Explaining the Prorogation Judgement (Elections Generally)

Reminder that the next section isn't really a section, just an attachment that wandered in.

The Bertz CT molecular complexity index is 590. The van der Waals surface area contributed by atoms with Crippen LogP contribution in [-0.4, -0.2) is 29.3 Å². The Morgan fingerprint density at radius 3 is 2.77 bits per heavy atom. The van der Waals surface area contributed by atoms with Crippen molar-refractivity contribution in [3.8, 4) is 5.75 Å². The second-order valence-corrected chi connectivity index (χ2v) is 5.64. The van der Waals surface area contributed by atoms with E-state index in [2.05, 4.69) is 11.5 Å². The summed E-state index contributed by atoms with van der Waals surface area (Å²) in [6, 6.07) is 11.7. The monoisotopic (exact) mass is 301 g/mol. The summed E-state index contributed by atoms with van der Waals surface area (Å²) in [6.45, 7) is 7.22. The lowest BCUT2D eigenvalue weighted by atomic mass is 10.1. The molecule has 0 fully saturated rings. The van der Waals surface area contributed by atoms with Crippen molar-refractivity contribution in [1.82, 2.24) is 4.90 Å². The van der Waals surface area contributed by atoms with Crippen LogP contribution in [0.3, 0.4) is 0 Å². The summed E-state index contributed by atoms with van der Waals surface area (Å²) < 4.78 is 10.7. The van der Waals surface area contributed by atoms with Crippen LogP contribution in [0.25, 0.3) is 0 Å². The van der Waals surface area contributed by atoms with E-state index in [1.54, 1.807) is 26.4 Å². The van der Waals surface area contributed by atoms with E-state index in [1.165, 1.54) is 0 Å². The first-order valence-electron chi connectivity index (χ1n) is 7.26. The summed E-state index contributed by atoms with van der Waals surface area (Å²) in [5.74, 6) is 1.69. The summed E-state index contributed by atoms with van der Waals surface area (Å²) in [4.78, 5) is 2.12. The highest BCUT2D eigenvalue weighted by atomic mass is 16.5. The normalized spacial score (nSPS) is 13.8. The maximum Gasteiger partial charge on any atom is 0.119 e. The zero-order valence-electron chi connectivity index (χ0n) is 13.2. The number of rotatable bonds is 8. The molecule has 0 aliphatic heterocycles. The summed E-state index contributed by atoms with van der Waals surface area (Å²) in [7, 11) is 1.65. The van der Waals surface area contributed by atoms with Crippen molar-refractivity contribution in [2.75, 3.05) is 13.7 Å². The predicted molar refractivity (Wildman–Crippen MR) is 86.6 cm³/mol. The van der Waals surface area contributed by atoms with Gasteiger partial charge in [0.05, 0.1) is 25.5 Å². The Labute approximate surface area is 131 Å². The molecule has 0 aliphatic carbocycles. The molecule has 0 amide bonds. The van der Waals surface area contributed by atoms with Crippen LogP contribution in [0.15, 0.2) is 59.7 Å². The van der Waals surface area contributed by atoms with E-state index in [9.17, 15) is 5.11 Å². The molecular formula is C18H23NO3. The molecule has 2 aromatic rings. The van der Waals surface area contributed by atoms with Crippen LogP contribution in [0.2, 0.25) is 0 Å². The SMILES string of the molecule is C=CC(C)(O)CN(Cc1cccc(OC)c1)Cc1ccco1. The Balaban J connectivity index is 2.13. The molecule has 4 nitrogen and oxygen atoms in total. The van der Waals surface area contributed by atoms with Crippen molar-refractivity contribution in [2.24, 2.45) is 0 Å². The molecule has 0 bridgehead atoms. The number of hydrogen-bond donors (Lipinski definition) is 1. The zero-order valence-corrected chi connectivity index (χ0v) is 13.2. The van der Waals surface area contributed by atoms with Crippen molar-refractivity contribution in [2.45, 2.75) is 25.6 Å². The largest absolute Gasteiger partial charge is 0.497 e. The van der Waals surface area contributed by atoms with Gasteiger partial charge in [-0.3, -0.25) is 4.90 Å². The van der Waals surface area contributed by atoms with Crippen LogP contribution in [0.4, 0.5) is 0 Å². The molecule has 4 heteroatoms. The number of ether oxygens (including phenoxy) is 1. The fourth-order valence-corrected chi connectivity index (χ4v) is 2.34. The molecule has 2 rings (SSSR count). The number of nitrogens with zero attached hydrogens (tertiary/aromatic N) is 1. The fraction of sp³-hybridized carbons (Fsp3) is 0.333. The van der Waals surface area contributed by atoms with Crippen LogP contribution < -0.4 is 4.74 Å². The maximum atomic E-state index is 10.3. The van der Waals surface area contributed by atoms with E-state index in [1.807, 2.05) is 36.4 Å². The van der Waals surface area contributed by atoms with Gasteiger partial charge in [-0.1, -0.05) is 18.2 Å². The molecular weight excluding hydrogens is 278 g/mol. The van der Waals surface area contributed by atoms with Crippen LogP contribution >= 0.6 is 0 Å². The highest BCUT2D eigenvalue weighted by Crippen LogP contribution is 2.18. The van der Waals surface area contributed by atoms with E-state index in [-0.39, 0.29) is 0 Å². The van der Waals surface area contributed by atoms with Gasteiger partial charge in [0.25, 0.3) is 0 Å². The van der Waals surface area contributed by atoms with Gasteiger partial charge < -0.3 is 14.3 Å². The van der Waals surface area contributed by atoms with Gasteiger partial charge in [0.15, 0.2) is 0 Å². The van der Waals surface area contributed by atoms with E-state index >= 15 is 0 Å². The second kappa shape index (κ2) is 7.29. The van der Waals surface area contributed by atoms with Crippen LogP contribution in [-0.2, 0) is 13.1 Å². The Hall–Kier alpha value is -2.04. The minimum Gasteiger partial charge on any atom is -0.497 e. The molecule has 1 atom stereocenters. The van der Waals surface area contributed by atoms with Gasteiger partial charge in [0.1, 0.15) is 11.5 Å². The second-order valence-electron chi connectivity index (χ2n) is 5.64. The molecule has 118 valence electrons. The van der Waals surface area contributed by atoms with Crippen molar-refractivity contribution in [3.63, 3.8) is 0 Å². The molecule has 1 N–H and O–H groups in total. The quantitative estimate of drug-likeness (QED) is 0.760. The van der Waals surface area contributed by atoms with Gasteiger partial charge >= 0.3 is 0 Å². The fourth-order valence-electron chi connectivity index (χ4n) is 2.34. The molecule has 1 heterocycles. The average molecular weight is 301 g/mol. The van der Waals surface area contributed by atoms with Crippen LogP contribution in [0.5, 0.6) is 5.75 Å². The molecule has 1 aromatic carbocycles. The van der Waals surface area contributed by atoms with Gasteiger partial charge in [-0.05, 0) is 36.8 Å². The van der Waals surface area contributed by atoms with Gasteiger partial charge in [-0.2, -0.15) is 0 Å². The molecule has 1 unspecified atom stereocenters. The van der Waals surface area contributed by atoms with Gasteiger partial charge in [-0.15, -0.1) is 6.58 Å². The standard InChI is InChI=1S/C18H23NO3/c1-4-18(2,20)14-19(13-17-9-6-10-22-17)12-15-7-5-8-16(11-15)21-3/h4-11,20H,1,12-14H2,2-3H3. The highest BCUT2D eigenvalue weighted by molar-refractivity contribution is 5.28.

Hmmmm, yes. I suppose we should do something on that. The first thing to make clear is that this decision isn’t about Brexit. No really. No, really really. No – ouch. And we don’t mean that they’ve used legalese to pretend it’s not about Brexit whilst actually being all about it. This was genuinely a narrow matter of British constitutional law which could arise any time a British Prime Minister prorogued Parliament for five weeks without any reason. It’s important to remember that while the Supreme Court judgement may affect Brexit, this is only because the existence of Parliament will affect Brexit. The judges have done nothing to alter the process. As it stands we’re still due to leave the European Union on Halloween, with or without a deal. and they’re still an Act on the books that requires the Prime Minister to seek an extension if they can’t get a deal. With all that in mind why have people reacted so dramatically and why on earth did the BBC boot the One Show for an Andrew Neil Special?? Let’s don our lawyer hats and find out. First, let’s spend a minute explaining judicial review, or to give it its proper name wiggy-judgy-oversighty. Whilst Britain has no written constitution, there are a number of laws and constitutional principles that limit decision makers, including the Prime Minister. If a decision goes beyond these constitutional limits, Courts in Britain are able to say that the decision itself wasn’t authorized and therefore, legally speaking, never happened. In this case the decision was Boris Johnson’s advice to the Queen to parole Parliament for five weeks. The question before the judges was whether Boris Johnson had exceeded his lawful powers by calling for a prorogation when he did and for as long as he did. Now it might seem like the answer that question is a big blonde yes, but before the judges could even look at that they first needed to determine whether the decision to porogue Parliament could be subject to wiggy-judgy-oversighty, or as they would call it, whether it was justiciable. A: Why would it be? The decision to borough Parliament is one of the Prime Minister’s prerogative powers [Music] Perogative powers are the residual powers of the monarch that are now exercised by the Prime Minister. They don’t stem from Acts of Parliament, but rather from the misty swamps of time. Generally judges are very reluctant to overturn decisions made by perogatice powers, because they generally concern political issues, which judges don’t want to touch with a bargepole. Indeed, that is what happened in a lower English Court in this very case, with judges saying that no matter how and why Boris Johnson prorogued Parliament, it was a political decision for the PM to make however and whenever he wished. However, in Scotland the opposite happened, with judges ruling that there had been a breach of constitutional limitations and that prorogation had to be overturned. Naturally, all sides appealed at all levels, with the government trying to reverse the Scottish decision and the other side trying to reverse the English decision. To save time, the Supreme Court heard both together. Lady Baroness Hale, speaking for a unanimous panel of eleven Supreme Court justices, stated the following in slightly reductive terms Justice Hale gave two big justifications for this, the first being the principle that Parliament is the source of the government’s democratic legitimacy and that therefore the law couldn’t accept a scenario where the Prime Minister could parole Parliament for as long as they want without any legal recourse. The second justification was similar: Parliament exists to hold ministers to accound, and therefore an unlimited power to prorogue would give the PM the unlimited power to avoid scrutiny, which sounds pretty constitutionally if he no matter how you take your chips. So having concluded that it is possible for a court to overthrow a bad prorogation, the question then became whether Johnson’s propagation was a bad one. And there the government did themselves no favours. Prorogations ordinarily last about a week. As we’ve already said, Boris Johnson had prorogued Parliament for five weeks and the government’s lawyers had given the court no evidence as to why this was necessary. This made it very easy for Justice Hale to find that the government had given insufficient consideration to Parliament’s rights. Or in her own words, As the decision was unlawful, legally it never happened. Or as Hale put it, it was as though the Commissioners proroguing Parliament had gone into the building with a blank piece of paper. Or as Boris Johnson calls it, detailed alternative arrangements for the Irish border! Thank you, thank you! Inspect the veal! What happens next? At the time of filming, Speaker John Bercow has already confirmed Parliament will return early, when we can expect a lot of brouhaha. Watch for Conservative MPs that have previously said prorogation had nothing to do with Brexit now criticising overturning it as an act of Remainer sabotage. Zooming out, the judgement also suggests that British judges are becoming more willing intervene in politics. This is either because of a undemocratic instinct that the judges harbour, or it’s because our politicians are increasingly playing games with even our most basic constitutional norms. It’s the latter. Lastly, if you are that unlikely Brexiteer that has a) watched this video, and b) not already punched through your screen at my disgusting metropolitan face, then we can understand why this judgment might be a little disappointing. But consider this: do any of us really want a situation where a Prime Minister can indefinitely suspend Parliament? Surely whatever we disagree on otherwise, the continuation of representative democracy [MUSIC] Isn’t that right Alex? Credits: (A) All joking aside I am actually a qualified lawyer. Maybe I could explain… (M) SILENCE IN COURT. Just tell them to LIKE and subscribe. (A) Fine. Please like, share and subscribe and maybe check out our other videos. They’re similar, but we had more time to make them so they’re jazzier still. (M) SO JAZZY.